Each country and each culture and, literally, each family has a different constellation of family strengths and use these strengths in different ways and in different contexts. We are all unique. But, paradoxically, we are also all so very similar. Our research team has created a useful general model to give you an idea, broadly speaking, of the major strengths of families around the world. We call this the International Family Strengths Model. There are six critical family strengths in the model, with 85 sub-categories, that we have seen in every culture we have studied, from contemporary urban cultures to traditional rural cultures: 1.) appreciation and affection for each other; 2) commitment to the family; 3) positive communication in the family; 4) enjoyable time together; 5) the ability to manage stress and crisis effectively; and 6) a sense of spiritual well-being and shared values.
So, when you are working with families in your career, or thinking about your own family, remember two things: 1) in the final analysis, the misery of the world falls upon the shoulders of families and, thus, families need to be valued and better understood; and, 2) the solutions to these problems can be traced back to the strengths of these families, and the support these families receive from strong communities and good and dedicated professionals. Like you.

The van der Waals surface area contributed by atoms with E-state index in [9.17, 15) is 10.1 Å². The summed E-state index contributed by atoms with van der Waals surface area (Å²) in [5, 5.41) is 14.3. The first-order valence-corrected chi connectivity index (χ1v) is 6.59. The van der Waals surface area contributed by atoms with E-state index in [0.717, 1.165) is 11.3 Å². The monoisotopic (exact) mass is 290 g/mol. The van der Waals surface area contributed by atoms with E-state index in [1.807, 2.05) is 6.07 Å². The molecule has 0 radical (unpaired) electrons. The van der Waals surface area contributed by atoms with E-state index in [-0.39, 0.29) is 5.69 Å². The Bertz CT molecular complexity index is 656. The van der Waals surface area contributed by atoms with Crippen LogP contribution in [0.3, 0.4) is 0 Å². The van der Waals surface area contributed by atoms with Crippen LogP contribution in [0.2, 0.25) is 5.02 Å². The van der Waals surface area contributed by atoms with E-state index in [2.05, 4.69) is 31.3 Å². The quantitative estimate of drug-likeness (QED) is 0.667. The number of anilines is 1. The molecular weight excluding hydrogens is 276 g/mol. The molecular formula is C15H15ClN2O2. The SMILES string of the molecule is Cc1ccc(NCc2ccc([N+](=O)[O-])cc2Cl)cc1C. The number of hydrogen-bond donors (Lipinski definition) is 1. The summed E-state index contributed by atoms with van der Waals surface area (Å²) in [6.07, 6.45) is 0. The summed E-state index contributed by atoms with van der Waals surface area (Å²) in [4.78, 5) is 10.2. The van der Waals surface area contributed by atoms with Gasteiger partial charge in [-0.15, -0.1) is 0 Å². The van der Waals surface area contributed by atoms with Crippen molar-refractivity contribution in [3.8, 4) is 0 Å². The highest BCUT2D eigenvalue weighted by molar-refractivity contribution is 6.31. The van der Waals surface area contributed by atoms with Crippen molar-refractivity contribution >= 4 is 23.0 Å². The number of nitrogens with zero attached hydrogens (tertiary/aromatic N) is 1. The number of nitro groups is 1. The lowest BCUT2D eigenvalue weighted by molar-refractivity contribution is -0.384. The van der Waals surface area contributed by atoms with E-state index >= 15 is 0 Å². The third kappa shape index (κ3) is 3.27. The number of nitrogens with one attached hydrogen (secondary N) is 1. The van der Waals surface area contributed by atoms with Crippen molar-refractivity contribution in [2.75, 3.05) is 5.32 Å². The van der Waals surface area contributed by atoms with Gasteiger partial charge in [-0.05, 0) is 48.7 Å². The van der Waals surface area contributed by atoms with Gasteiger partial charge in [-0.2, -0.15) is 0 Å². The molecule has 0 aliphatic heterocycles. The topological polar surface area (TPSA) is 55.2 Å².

Many professionals provide services that involve or respond to the needs of the family. Therefore, in contemporary education and practice, learning events need to cause students to focus on the nature and extent of contributions that families can make. In recent times many services have been 'outsourced' to family members who may or may not be fully prepared for the level of responsibility that is expected. Working with families, professionals can add value to their approach to the provision of care or services. This is clear for example in the case of health professionals, educators, lawyers, architects.